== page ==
American bacon, also called side bacon or, in Britain, streaky bacon, is the bacon most commonly sold sliced and packaged in the supermarket. Bacon is the cured and smoked meat and fat from the belly of the pig. To make bacon, processors inject brine into the pork, then either smoke it or inject smoke flavoring. For sliced bacon, the rind is trimmed from slab bacon and the meat is sliced into 36 pieces per pound for thin-sliced styles, 16 to 20 for regular, and 12 to 16 for thick-sliced. Slab bacon is pork that is still attached to the rind. Side bacon (without the rind) also comes precooked and canned. To achieve the desired crispness when cooked, bacon must have a fat content of one half to two-thirds of its uncooked weight.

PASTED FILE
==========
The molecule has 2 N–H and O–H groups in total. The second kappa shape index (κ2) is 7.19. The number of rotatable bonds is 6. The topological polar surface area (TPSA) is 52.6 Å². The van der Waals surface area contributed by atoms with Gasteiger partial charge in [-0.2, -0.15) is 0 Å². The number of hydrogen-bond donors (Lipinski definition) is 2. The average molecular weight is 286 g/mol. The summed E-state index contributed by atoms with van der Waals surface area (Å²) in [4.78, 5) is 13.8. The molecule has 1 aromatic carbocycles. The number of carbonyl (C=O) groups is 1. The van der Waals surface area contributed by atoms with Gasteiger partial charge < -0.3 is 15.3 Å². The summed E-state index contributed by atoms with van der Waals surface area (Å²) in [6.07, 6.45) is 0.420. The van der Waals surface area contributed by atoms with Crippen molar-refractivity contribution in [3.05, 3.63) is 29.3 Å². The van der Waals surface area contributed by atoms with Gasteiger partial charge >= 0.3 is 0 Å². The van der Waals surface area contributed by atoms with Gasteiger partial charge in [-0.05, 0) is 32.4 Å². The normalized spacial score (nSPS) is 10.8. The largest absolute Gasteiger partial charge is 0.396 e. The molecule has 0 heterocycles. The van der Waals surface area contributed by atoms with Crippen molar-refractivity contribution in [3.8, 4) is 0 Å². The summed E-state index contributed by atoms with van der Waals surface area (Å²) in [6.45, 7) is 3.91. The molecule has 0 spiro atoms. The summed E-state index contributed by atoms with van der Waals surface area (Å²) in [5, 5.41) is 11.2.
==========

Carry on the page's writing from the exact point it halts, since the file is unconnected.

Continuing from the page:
Canadian Bacon (called back bacon in Canada) is the cured, smoked, cooked eye of pork loin. It resembles ham more closely than bacon and is much less fatty than American bacon. Canadian bacon comes either in individual slices, or in a cylinder-shaped chunk.
Pancetta is Italian bacon, made from pork that is cured but not smoked. It has a subtler flavor than American sliced bacon and makes a tasty accent in green salads.
Salt pork is salt-cured but not smoked meat from the belly of a pig. It's a favorite component in Southern cooking, especially with beans and collard greens.